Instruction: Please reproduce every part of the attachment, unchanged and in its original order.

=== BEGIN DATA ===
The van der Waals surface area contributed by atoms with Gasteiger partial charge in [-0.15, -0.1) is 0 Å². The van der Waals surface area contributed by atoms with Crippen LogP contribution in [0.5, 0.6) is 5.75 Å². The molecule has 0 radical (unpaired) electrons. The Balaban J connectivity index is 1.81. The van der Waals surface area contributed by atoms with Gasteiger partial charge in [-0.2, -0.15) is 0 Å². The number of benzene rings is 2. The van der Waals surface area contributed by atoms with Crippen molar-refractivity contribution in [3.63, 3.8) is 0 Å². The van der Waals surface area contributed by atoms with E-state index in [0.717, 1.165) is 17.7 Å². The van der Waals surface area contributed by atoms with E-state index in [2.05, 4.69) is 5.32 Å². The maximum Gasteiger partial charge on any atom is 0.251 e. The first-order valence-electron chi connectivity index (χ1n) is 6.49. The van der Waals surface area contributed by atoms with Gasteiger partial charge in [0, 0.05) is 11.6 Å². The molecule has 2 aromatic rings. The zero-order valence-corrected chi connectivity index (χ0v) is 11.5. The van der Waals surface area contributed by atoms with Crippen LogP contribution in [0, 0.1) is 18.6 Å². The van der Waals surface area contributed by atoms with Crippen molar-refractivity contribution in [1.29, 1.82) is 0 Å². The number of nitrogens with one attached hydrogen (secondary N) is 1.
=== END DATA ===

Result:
The van der Waals surface area contributed by atoms with Gasteiger partial charge in [-0.15, -0.1) is 0 Å². The van der Waals surface area contributed by atoms with Crippen LogP contribution in [0.5, 0.6) is 5.75 Å². The molecule has 0 radical (unpaired) electrons. The Balaban J connectivity index is 1.81. The van der Waals surface area contributed by atoms with Gasteiger partial charge in [-0.2, -0.15) is 0 Å². The number of benzene rings is 2. The van der Waals surface area contributed by atoms with Crippen molar-refractivity contribution in [3.63, 3.8) is 0 Å². The van der Waals surface area contributed by atoms with E-state index in [0.717, 1.165) is 17.7 Å². The van der Waals surface area contributed by atoms with E-state index in [2.05, 4.69) is 5.32 Å². The maximum Gasteiger partial charge on any atom is 0.251 e. The first-order valence-electron chi connectivity index (χ1n) is 6.49. The van der Waals surface area contributed by atoms with Gasteiger partial charge in [0, 0.05) is 11.6 Å². The molecule has 2 aromatic rings. The zero-order valence-corrected chi connectivity index (χ0v) is 11.5. The van der Waals surface area contributed by atoms with Crippen LogP contribution in [0, 0.1) is 18.6 Å². The van der Waals surface area contributed by atoms with Crippen molar-refractivity contribution in [1.29, 1.82) is 0 Å². The number of nitrogens with one attached hydrogen (secondary N) is 1.